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Economy in Brief

U.S. Import Prices Boosted in July By Oil
by Tom Moeller August 10, 2007

A jump in petroleum prices, last month by 7.0%, again was the strength behind a 1.5% surge in overall July import prices. The surge was the largest since March and was ahead of Consensus expectations for a 1.1% increase.

An 8.2% (4.2% y/y) rise in crude oil prices was behind the strength in petroleum prices, overall. Higher fuel oil prices also contributed with an 11.5% (9.3% y/y) spike. Early in August, a decline yesterday in the price of Brent crude oil to $69.97 from an average $76.97 during July promises a reversal of perhaps all the strength during that month.

Less petroleum, import prices rose a modest 0.2% after a 0.1% uptick during June which was lower than the initial report of a 0.2% gain.

During the last ten years there has been a 66% (negative) correlation between the nominal trade-weighted exchange value of the US dollar vs. major currencies and the y/y change in non oil import prices. The correlation is a reduced 47% against a broader basket of currencies. Why a Dollar Depreciation May Not Close the U.S. Trade Deficit from the Federal Reserve Bank of New York is available here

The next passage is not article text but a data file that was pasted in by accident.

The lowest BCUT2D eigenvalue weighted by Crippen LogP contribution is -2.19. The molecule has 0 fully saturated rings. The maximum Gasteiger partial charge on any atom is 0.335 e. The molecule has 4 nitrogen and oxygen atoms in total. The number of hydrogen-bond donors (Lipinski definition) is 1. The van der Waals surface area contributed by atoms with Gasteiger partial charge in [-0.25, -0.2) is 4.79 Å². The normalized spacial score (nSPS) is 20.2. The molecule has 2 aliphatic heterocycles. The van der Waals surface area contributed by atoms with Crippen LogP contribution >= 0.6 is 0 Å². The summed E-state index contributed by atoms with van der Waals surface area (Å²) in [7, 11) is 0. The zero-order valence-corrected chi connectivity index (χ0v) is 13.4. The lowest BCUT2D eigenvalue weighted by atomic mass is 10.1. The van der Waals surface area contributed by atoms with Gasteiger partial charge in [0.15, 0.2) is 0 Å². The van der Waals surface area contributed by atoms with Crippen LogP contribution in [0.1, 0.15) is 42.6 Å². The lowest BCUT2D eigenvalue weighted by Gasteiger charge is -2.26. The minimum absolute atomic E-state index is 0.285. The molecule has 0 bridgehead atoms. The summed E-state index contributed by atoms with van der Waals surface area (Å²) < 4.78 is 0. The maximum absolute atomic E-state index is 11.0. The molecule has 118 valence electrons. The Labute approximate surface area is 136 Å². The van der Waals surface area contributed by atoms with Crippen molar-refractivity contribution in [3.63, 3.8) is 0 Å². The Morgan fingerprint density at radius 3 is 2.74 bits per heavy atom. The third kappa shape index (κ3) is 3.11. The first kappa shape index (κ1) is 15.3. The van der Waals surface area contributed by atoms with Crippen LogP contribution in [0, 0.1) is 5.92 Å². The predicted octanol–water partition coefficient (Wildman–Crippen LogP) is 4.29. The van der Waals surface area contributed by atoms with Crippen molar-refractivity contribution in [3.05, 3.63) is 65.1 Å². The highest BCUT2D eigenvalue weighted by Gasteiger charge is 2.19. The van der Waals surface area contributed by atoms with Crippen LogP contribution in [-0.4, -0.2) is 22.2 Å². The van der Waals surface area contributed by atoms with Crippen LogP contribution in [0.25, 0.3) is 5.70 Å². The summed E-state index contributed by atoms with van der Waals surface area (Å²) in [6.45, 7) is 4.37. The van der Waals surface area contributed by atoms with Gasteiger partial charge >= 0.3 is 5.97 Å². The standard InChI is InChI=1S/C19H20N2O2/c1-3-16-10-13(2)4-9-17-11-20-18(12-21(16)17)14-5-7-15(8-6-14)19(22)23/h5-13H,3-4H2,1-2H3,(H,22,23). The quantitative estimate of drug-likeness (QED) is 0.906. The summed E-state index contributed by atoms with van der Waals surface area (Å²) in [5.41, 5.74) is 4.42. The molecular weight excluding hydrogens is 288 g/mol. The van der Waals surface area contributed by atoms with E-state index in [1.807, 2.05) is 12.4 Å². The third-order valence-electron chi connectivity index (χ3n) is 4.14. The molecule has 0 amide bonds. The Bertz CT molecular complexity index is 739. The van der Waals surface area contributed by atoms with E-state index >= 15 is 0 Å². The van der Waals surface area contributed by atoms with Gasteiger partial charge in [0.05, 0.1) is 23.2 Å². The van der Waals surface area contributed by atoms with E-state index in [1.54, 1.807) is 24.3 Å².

Prices for industrial supplies & materials excluding petroleum fell 0.1% (+8.3% y/y). Paper & paper base stock prices fell 0.3% (-1.3% y/y) and metal prices fell 0.3% (+16.4% y/y). Building material prices rose 2.7% (-0.6 y/y). These detailed import price series can be found in the Haver USINT database.

Capital goods prices rose 0.2% (0.1% y/y) for the second month, led down again by a 0.2% (-5.9% y/y) drop in computers, peripheral and semiconductors. Less the high tech sector, capital goods prices rose a strong 0.4% (2.6% y/y) for the second month.

Prices for imported non-manufactured consumer goods were firm with a 0.5% ( 3.2% y/y) rise. Prices for most other nonauto consumer goods were little changed, except apparel prices which rose 0.3% (1.2% y/y).

Overall export prices rose 0.2% and the 3.9% y/y gain was the weakest since November of last year. Agricultural prices rose 1.5% (17.8% y/y) but nonagricultural export prices were unchanged (+2.8% y/y).

Today's statement by the Federal Reserve on Providing Liquidity to Financial Markets can be found here.

Import/Export Prices (NSA) July June Y/Y 2006 2005 2004
Import - All Commodities 1.5% 0.9% 2.8% 4.8% 7.5% 5.6%
  Petroleum 7.0% 4.4% 4.1% 20.6% 37.6% 30.5%
  Non-petroleum 0.2% 0.1% 2.8% 1.7% 2.7% 2.6%
Export- All Commodities 0.2% 0.3% 3.9% 3.6% 3.2% 3.9%
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